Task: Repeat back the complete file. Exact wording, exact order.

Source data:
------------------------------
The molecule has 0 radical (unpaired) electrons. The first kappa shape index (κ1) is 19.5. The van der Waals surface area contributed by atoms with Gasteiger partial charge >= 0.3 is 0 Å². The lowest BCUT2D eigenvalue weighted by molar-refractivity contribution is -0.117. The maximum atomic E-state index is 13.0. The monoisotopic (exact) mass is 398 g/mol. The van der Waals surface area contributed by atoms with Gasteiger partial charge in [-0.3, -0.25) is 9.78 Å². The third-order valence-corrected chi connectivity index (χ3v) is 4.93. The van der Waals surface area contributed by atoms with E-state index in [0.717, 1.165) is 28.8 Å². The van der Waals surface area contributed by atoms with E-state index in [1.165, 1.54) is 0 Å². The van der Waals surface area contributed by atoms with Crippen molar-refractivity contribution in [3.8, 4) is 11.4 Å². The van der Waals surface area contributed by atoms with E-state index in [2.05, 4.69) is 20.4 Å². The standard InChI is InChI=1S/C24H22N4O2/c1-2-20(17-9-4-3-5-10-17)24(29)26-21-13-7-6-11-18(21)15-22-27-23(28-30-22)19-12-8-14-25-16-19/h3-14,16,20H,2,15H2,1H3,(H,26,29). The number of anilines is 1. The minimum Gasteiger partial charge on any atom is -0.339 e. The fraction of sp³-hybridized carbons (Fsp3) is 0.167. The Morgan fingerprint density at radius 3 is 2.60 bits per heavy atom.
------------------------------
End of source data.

The molecule has 0 radical (unpaired) electrons. The first kappa shape index (κ1) is 19.5. The van der Waals surface area contributed by atoms with Gasteiger partial charge >= 0.3 is 0 Å². The lowest BCUT2D eigenvalue weighted by molar-refractivity contribution is -0.117. The maximum atomic E-state index is 13.0. The monoisotopic (exact) mass is 398 g/mol. The van der Waals surface area contributed by atoms with Gasteiger partial charge in [-0.3, -0.25) is 9.78 Å². The third-order valence-corrected chi connectivity index (χ3v) is 4.93. The van der Waals surface area contributed by atoms with E-state index in [0.717, 1.165) is 28.8 Å². The van der Waals surface area contributed by atoms with E-state index in [1.165, 1.54) is 0 Å². The van der Waals surface area contributed by atoms with Crippen molar-refractivity contribution in [3.8, 4) is 11.4 Å². The van der Waals surface area contributed by atoms with E-state index in [2.05, 4.69) is 20.4 Å². The standard InChI is InChI=1S/C24H22N4O2/c1-2-20(17-9-4-3-5-10-17)24(29)26-21-13-7-6-11-18(21)15-22-27-23(28-30-22)19-12-8-14-25-16-19/h3-14,16,20H,2,15H2,1H3,(H,26,29). The number of anilines is 1. The minimum Gasteiger partial charge on any atom is -0.339 e. The fraction of sp³-hybridized carbons (Fsp3) is 0.167. The Morgan fingerprint density at radius 3 is 2.60 bits per heavy atom.